As an aside, I actually ended up in the divorce courts, which I largely put down to my working long hours.
Something had to change! I now had the information in front of me from which to help make this change.
How can you use the results from an 80/20 analysis from your business?
Now that I had this information, what do I do with it?
I knew that something had to change, as my life was breaking apart. I would no longer see my daughter every day.
Whilst it was too late to affect and change my person life, I still had a chance to do something about my business.
This is when I put together an Excel template that looks at price increases in business. It looks at the risk of raising prices.
This tool looks at what happens when you raise your prices and looks at how many clients you would need to lose before you would be worse off than before the prices were raised.
It was designed to provide comfort to business owners who struggle with a decision to increase prices.
However, for my own business I had an even better opportunity. I could look at a specific set of data or clients using this tool
For me, by having this information where 20% of my income came from 80% of my clients, it was like having gold dust.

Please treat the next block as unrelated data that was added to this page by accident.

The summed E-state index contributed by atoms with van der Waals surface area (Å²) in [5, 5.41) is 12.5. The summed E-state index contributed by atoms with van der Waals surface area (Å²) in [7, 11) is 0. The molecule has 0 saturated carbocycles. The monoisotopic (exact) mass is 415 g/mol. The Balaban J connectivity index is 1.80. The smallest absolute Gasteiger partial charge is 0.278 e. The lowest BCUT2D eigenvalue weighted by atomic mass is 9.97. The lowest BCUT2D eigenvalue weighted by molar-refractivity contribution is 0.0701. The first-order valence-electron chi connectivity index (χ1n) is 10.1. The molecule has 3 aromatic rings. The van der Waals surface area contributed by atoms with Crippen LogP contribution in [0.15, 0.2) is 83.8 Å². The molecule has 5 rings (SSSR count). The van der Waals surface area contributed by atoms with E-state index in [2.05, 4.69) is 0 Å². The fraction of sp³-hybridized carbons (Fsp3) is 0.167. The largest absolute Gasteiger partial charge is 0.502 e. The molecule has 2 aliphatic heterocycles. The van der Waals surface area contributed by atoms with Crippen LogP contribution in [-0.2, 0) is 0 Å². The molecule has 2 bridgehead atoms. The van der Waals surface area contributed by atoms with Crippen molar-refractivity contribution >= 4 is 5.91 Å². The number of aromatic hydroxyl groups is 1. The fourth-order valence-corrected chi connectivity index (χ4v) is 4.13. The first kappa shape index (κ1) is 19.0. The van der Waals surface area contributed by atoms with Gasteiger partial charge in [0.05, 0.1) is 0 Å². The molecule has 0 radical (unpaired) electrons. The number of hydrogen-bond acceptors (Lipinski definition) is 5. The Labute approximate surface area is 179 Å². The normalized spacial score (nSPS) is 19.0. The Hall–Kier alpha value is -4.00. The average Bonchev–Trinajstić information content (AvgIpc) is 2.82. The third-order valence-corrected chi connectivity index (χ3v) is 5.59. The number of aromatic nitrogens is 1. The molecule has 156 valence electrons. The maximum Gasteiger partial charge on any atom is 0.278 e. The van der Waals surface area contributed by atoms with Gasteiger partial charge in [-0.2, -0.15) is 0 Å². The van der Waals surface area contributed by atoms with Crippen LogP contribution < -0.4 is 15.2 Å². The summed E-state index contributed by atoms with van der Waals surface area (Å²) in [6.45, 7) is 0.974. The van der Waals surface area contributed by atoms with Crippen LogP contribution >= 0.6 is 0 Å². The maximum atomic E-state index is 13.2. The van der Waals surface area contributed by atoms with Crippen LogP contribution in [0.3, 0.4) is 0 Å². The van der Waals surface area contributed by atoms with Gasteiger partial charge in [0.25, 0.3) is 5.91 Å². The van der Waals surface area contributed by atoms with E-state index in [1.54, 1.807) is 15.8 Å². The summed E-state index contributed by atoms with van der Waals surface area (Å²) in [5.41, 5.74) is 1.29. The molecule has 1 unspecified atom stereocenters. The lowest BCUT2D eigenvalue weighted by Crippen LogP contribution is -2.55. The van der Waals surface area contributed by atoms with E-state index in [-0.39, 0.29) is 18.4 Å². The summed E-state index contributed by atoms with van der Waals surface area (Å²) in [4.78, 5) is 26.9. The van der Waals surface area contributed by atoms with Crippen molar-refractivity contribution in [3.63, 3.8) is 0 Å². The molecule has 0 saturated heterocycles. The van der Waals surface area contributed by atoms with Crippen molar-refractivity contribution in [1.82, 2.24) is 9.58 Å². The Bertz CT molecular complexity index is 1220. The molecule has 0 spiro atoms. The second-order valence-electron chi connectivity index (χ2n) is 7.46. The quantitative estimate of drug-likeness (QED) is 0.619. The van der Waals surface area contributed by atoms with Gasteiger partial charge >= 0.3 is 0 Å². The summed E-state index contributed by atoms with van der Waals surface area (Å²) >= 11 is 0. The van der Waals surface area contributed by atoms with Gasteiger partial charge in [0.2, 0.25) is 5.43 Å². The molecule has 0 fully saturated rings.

Information is key to managing your business growth
I had the view that even if I were to loose all 80% of these clients, all would not be lost.
Yes my income would drop by 20%, but this would free our time up to find more of the type of client that represented the 80% of revenues.
But it would also allow us to be better focused on the 20% of clients too.
In any event, I ran this template on my clients to see how many clients I would have to loose to to be worse off at various price increase percentages.
The Pareto results led me to triple revenues on the 20%
When I looked at what we were charging for many of the clients that fell into the 80% in numbers, I realised we were under charging them significantly.
In many case, I tripled the charge. Which although seems like a big increase, I did it at the same time as streamlining how the work was done too. We looked at ways of improving the service. This meant that clients got a better service for their increase.
I did have many clients baulked at the increase. I did loose some clients too. But in the end the majority stayed.
This exercise led to increased profits.
These increased profits allowed me to add to the team and helped me to grow my business. I was able to step back from the business and begin to work ‘On’ the business, rather than ‘In’ the business.
How could your business benefit from the Pareto principle?
I hope you have got something from my Pareto example. It’s always better to make decisions based on another person’s case study or real live example.
I urge you to take a look at your business. Run the numbers and analyse your revenues. You may find the same 80/20 rules apply to your business too.
If you need help with your business. If you want help with applying the Pareto 80/20 rule to your business, please complete the contact form.